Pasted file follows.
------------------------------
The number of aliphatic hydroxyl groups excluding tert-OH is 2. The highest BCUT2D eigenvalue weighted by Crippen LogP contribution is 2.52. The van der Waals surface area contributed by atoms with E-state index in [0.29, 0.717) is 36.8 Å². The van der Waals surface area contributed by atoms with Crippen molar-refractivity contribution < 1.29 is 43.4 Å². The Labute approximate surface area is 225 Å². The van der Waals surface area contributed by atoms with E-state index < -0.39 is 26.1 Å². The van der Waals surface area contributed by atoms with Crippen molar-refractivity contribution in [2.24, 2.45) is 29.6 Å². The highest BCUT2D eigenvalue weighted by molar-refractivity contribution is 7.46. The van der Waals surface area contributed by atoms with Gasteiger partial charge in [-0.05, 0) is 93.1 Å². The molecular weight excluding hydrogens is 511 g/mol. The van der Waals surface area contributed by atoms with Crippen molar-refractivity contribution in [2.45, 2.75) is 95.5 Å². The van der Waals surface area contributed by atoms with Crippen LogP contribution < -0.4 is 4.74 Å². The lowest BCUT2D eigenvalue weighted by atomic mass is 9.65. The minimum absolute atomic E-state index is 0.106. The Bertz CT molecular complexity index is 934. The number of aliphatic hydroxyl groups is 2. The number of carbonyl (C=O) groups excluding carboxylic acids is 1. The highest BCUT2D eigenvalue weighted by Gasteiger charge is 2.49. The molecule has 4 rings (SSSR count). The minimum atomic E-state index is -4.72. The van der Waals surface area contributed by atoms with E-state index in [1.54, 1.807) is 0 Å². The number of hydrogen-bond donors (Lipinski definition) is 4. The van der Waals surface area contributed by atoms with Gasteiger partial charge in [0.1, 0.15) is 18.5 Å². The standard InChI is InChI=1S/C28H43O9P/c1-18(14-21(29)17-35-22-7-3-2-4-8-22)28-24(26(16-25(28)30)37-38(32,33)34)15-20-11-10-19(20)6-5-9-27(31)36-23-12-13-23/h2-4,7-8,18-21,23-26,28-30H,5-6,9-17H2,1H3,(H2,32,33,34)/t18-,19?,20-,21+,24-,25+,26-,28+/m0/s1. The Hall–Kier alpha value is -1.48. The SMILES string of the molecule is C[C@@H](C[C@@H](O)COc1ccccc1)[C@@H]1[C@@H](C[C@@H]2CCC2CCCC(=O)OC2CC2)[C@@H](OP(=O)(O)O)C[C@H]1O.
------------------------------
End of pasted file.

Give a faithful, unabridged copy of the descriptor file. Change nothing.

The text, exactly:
The number of aliphatic hydroxyl groups excluding tert-OH is 2. The highest BCUT2D eigenvalue weighted by Crippen LogP contribution is 2.52. The van der Waals surface area contributed by atoms with E-state index in [0.29, 0.717) is 36.8 Å². The van der Waals surface area contributed by atoms with Crippen molar-refractivity contribution < 1.29 is 43.4 Å². The Labute approximate surface area is 225 Å². The van der Waals surface area contributed by atoms with E-state index < -0.39 is 26.1 Å². The van der Waals surface area contributed by atoms with Crippen molar-refractivity contribution in [2.24, 2.45) is 29.6 Å². The highest BCUT2D eigenvalue weighted by molar-refractivity contribution is 7.46. The van der Waals surface area contributed by atoms with Gasteiger partial charge in [-0.05, 0) is 93.1 Å². The molecular weight excluding hydrogens is 511 g/mol. The van der Waals surface area contributed by atoms with Crippen molar-refractivity contribution in [2.45, 2.75) is 95.5 Å². The van der Waals surface area contributed by atoms with Crippen LogP contribution < -0.4 is 4.74 Å². The lowest BCUT2D eigenvalue weighted by atomic mass is 9.65. The minimum absolute atomic E-state index is 0.106. The Bertz CT molecular complexity index is 934. The number of aliphatic hydroxyl groups is 2. The number of carbonyl (C=O) groups excluding carboxylic acids is 1. The highest BCUT2D eigenvalue weighted by Gasteiger charge is 2.49. The molecule has 4 rings (SSSR count). The minimum atomic E-state index is -4.72. The van der Waals surface area contributed by atoms with E-state index in [1.54, 1.807) is 0 Å². The number of hydrogen-bond donors (Lipinski definition) is 4. The van der Waals surface area contributed by atoms with Gasteiger partial charge in [0.1, 0.15) is 18.5 Å². The standard InChI is InChI=1S/C28H43O9P/c1-18(14-21(29)17-35-22-7-3-2-4-8-22)28-24(26(16-25(28)30)37-38(32,33)34)15-20-11-10-19(20)6-5-9-27(31)36-23-12-13-23/h2-4,7-8,18-21,23-26,28-30H,5-6,9-17H2,1H3,(H2,32,33,34)/t18-,19?,20-,21+,24-,25+,26-,28+/m0/s1. The Hall–Kier alpha value is -1.48. The SMILES string of the molecule is C[C@@H](C[C@@H](O)COc1ccccc1)[C@@H]1[C@@H](C[C@@H]2CCC2CCCC(=O)OC2CC2)[C@@H](OP(=O)(O)O)C[C@H]1O.